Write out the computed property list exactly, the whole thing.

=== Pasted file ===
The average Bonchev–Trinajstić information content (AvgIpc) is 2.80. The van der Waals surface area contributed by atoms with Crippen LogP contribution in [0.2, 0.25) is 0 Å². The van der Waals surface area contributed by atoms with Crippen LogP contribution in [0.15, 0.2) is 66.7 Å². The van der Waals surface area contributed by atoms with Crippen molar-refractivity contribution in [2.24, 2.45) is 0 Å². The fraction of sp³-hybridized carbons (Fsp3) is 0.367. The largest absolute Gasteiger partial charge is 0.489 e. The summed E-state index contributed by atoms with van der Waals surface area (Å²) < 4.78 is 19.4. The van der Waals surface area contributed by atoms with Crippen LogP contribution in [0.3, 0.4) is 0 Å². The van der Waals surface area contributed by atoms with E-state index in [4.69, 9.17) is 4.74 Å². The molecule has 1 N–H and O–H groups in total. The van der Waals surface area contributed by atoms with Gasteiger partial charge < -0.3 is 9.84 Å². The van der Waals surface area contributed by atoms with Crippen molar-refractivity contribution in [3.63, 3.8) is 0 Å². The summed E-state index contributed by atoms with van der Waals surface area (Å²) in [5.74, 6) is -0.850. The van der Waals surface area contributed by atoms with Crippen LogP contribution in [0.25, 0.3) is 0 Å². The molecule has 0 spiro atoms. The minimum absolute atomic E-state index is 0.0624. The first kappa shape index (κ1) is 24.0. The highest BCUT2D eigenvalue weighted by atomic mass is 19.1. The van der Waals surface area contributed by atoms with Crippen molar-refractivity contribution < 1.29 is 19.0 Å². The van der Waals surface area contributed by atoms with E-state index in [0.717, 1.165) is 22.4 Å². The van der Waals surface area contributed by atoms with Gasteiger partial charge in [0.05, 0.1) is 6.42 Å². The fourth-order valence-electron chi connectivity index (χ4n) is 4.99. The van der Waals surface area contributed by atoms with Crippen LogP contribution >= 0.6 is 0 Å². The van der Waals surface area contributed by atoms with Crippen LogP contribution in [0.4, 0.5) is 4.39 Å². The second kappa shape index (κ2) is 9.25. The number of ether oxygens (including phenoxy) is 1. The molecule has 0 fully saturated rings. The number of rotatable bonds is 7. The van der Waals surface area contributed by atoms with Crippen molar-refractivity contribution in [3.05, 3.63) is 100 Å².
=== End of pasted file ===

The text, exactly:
The average Bonchev–Trinajstić information content (AvgIpc) is 2.80. The van der Waals surface area contributed by atoms with Crippen LogP contribution in [0.2, 0.25) is 0 Å². The van der Waals surface area contributed by atoms with Crippen LogP contribution in [0.15, 0.2) is 66.7 Å². The van der Waals surface area contributed by atoms with Crippen molar-refractivity contribution in [2.24, 2.45) is 0 Å². The fraction of sp³-hybridized carbons (Fsp3) is 0.367. The largest absolute Gasteiger partial charge is 0.489 e. The summed E-state index contributed by atoms with van der Waals surface area (Å²) < 4.78 is 19.4. The van der Waals surface area contributed by atoms with Crippen LogP contribution in [0.3, 0.4) is 0 Å². The van der Waals surface area contributed by atoms with E-state index in [4.69, 9.17) is 4.74 Å². The molecule has 1 N–H and O–H groups in total. The van der Waals surface area contributed by atoms with Gasteiger partial charge < -0.3 is 9.84 Å². The van der Waals surface area contributed by atoms with Crippen molar-refractivity contribution in [3.63, 3.8) is 0 Å². The summed E-state index contributed by atoms with van der Waals surface area (Å²) in [5.74, 6) is -0.850. The van der Waals surface area contributed by atoms with Crippen LogP contribution in [0.25, 0.3) is 0 Å². The molecule has 0 spiro atoms. The minimum absolute atomic E-state index is 0.0624. The first kappa shape index (κ1) is 24.0. The highest BCUT2D eigenvalue weighted by atomic mass is 19.1. The van der Waals surface area contributed by atoms with Crippen molar-refractivity contribution < 1.29 is 19.0 Å². The van der Waals surface area contributed by atoms with E-state index in [0.717, 1.165) is 22.4 Å². The van der Waals surface area contributed by atoms with Gasteiger partial charge in [0.05, 0.1) is 6.42 Å². The fourth-order valence-electron chi connectivity index (χ4n) is 4.99. The van der Waals surface area contributed by atoms with Crippen LogP contribution >= 0.6 is 0 Å². The van der Waals surface area contributed by atoms with Crippen LogP contribution in [0.4, 0.5) is 4.39 Å². The second kappa shape index (κ2) is 9.25. The number of ether oxygens (including phenoxy) is 1. The molecule has 0 fully saturated rings. The number of rotatable bonds is 7. The van der Waals surface area contributed by atoms with Crippen molar-refractivity contribution in [3.05, 3.63) is 100 Å².